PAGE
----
Weekly Reader Connections

Teacher Guide: Lesson 10.3

The Weekly Reader Connections feature on Kids' Place Houghton Mifflin Math provides children with additional information about the topics that appear in the Curriculum Connection feature in their student books.

The article “Fixing the Flag” discusses the project of restoring the actual flag that flew in 1814 and which served as the inspiration for Francis Scott Key to write the poem that later became our national anthem. (The poem was written to match the meter of an English drinking song!) It wasn't until 1931 that Congress voted to make The Star-Spangled Banner our national anthem.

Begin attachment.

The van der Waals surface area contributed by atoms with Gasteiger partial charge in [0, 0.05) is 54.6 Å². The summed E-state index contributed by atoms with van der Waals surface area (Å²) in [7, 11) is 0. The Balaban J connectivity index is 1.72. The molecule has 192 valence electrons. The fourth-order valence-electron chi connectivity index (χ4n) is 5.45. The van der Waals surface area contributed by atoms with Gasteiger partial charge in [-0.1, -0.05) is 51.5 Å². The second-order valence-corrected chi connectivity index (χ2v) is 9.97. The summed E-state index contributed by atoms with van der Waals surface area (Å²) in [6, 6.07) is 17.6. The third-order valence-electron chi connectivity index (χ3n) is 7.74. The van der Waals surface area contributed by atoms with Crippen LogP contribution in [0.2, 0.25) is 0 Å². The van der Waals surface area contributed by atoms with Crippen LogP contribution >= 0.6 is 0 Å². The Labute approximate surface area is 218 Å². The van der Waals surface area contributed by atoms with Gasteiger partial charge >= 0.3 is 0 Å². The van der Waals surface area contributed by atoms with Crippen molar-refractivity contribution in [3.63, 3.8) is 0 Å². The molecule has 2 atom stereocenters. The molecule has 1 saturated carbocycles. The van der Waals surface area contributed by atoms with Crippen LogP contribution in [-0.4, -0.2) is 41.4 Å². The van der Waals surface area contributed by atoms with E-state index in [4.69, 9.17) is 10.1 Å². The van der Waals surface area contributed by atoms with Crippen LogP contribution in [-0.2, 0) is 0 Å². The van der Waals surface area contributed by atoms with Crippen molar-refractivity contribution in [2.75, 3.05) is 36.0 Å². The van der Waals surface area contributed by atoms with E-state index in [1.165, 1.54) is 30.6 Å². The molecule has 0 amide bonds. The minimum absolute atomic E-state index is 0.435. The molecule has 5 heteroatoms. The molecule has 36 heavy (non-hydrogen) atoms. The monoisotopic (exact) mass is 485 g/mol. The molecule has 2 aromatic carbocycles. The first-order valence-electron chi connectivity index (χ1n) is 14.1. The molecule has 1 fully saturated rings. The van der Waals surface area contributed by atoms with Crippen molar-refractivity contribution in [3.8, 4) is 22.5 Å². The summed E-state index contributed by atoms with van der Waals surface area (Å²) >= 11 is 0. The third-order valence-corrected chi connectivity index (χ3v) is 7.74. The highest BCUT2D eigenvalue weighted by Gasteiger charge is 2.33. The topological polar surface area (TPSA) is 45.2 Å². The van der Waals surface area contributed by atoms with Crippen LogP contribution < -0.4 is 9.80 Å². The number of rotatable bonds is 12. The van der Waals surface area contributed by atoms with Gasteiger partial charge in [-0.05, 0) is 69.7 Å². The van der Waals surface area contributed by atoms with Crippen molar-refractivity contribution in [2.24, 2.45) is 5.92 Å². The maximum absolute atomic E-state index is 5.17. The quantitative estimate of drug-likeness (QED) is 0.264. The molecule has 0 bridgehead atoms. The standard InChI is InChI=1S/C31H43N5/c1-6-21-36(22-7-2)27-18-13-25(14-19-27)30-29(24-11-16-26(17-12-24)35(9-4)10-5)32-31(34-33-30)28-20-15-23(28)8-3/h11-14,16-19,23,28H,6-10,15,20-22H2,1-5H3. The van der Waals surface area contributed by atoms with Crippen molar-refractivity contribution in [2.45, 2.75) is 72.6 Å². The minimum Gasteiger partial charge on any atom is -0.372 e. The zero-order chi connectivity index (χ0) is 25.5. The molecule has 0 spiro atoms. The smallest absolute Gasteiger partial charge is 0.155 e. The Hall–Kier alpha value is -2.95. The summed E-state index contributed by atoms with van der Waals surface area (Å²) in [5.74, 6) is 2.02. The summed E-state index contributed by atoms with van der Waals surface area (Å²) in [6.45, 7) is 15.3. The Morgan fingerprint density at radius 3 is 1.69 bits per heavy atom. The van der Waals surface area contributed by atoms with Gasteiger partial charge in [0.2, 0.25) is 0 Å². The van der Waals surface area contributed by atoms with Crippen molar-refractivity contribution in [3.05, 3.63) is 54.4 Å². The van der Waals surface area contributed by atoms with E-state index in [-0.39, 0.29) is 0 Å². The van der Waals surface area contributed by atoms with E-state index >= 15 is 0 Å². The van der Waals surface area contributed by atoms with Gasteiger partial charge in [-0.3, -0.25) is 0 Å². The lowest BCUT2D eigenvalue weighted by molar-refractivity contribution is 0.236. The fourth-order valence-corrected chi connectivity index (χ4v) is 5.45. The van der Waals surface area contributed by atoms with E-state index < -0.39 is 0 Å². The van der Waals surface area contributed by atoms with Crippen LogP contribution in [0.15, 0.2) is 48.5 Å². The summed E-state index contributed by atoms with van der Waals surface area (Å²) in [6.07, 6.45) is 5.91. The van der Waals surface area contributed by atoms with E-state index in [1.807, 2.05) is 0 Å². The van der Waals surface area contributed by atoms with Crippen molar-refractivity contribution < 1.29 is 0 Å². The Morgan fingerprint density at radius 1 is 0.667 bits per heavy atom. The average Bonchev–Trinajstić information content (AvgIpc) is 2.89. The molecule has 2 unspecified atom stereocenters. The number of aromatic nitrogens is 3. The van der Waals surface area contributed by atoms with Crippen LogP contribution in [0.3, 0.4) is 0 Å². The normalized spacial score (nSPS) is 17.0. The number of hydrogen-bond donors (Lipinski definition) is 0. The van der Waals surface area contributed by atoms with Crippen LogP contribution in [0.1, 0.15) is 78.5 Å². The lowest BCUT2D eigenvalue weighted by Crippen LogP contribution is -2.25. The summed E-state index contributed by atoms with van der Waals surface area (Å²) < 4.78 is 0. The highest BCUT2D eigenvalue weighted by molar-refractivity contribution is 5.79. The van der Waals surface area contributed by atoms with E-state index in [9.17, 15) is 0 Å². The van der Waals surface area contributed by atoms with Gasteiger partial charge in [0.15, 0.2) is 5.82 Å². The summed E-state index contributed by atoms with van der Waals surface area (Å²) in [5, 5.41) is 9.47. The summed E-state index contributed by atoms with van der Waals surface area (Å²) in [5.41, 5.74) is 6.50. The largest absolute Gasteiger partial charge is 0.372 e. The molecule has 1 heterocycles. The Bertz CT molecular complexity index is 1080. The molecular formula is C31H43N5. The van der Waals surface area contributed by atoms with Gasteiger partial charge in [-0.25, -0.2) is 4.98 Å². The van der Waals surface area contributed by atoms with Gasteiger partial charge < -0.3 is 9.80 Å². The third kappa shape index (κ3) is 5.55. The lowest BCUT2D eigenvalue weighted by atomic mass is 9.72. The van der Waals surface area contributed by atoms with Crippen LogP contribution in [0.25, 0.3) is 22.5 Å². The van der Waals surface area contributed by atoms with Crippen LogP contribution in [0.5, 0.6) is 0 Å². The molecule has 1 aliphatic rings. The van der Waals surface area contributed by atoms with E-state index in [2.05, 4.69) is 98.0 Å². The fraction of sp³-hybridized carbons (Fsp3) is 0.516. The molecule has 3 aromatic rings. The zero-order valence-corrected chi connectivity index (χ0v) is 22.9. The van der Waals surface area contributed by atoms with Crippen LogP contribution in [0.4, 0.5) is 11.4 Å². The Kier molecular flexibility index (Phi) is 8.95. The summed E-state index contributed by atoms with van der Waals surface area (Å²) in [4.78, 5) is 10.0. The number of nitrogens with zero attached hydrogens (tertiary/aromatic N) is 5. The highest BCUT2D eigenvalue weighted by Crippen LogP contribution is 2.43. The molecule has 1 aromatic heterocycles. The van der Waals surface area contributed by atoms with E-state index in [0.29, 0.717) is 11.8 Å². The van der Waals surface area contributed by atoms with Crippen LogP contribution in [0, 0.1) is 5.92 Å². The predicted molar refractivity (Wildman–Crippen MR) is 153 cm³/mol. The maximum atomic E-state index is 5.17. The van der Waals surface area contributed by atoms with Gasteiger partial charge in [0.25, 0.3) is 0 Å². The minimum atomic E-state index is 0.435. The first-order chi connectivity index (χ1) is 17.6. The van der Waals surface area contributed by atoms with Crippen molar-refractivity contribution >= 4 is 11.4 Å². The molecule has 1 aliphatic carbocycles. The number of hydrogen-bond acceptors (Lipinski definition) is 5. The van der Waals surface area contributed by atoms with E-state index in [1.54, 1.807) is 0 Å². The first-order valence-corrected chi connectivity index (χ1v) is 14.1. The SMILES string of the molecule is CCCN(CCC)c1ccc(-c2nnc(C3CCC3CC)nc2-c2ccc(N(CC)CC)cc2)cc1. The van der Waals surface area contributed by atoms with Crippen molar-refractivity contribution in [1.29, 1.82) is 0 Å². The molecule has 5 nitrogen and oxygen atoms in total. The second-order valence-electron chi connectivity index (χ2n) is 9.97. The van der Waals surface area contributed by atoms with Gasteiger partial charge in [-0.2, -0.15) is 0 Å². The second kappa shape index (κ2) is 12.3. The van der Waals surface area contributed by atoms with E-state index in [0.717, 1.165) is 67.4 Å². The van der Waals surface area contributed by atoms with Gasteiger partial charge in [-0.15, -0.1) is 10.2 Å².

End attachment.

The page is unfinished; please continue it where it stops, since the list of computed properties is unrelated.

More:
Make copies of the Star-Spangled Banner Worksheet for children's use in the Word Wise activity. (Do not distribute the worksheets until children have had time to write the words of the song on their own.) Ask children why they think the flag was called a “star-spangled banner.“ You may want to go over the worksheet with children by having them circle any words that they do not know, and discussing the meanings of the words.

For the Data Hunt activity, children will draw an early 15-star flag. Then they will answer a question requiring them to regroup 2 tens, 15 ones as 3 tens, 5 ones, or 35.

Note that although the original American flag had 13 stripes, the 1795 flag had 15 stripes and 15 stars. It was this flag for which the Star-Spangled Banner was written. (The flag of 1818 had 20 stars and returned to having 13 stripes.) Here is the actual arrangement of the stars and stripes on the 1795 flag.

Flag of 1795

Flag of 1795


Houghton Mifflin Math Grade 2